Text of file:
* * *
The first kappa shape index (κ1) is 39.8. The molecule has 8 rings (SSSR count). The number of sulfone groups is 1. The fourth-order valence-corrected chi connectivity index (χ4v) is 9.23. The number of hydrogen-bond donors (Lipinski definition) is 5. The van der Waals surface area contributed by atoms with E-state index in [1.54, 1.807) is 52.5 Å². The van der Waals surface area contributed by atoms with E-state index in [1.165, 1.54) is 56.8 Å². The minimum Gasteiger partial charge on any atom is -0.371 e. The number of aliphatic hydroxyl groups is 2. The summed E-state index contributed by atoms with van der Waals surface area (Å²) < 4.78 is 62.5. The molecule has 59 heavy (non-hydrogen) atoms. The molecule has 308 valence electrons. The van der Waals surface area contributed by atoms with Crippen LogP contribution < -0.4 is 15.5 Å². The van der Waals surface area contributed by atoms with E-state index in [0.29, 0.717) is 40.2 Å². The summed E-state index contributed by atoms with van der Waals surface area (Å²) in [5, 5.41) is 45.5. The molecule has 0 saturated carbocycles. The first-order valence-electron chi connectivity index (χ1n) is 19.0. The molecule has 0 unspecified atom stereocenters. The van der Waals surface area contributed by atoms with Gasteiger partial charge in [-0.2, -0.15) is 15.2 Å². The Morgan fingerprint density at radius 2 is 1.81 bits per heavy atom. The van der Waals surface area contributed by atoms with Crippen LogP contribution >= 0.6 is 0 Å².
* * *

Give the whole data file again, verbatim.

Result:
The first kappa shape index (κ1) is 39.8. The molecule has 8 rings (SSSR count). The number of sulfone groups is 1. The fourth-order valence-corrected chi connectivity index (χ4v) is 9.23. The number of hydrogen-bond donors (Lipinski definition) is 5. The van der Waals surface area contributed by atoms with E-state index in [1.54, 1.807) is 52.5 Å². The van der Waals surface area contributed by atoms with E-state index in [1.165, 1.54) is 56.8 Å². The minimum Gasteiger partial charge on any atom is -0.371 e. The number of aliphatic hydroxyl groups is 2. The summed E-state index contributed by atoms with van der Waals surface area (Å²) < 4.78 is 62.5. The molecule has 59 heavy (non-hydrogen) atoms. The molecule has 308 valence electrons. The van der Waals surface area contributed by atoms with Crippen LogP contribution < -0.4 is 15.5 Å². The van der Waals surface area contributed by atoms with E-state index in [0.29, 0.717) is 40.2 Å². The summed E-state index contributed by atoms with van der Waals surface area (Å²) in [5, 5.41) is 45.5. The molecule has 0 saturated carbocycles. The first-order valence-electron chi connectivity index (χ1n) is 19.0. The molecule has 0 unspecified atom stereocenters. The van der Waals surface area contributed by atoms with Gasteiger partial charge in [-0.2, -0.15) is 15.2 Å². The Morgan fingerprint density at radius 2 is 1.81 bits per heavy atom. The van der Waals surface area contributed by atoms with Crippen LogP contribution >= 0.6 is 0 Å².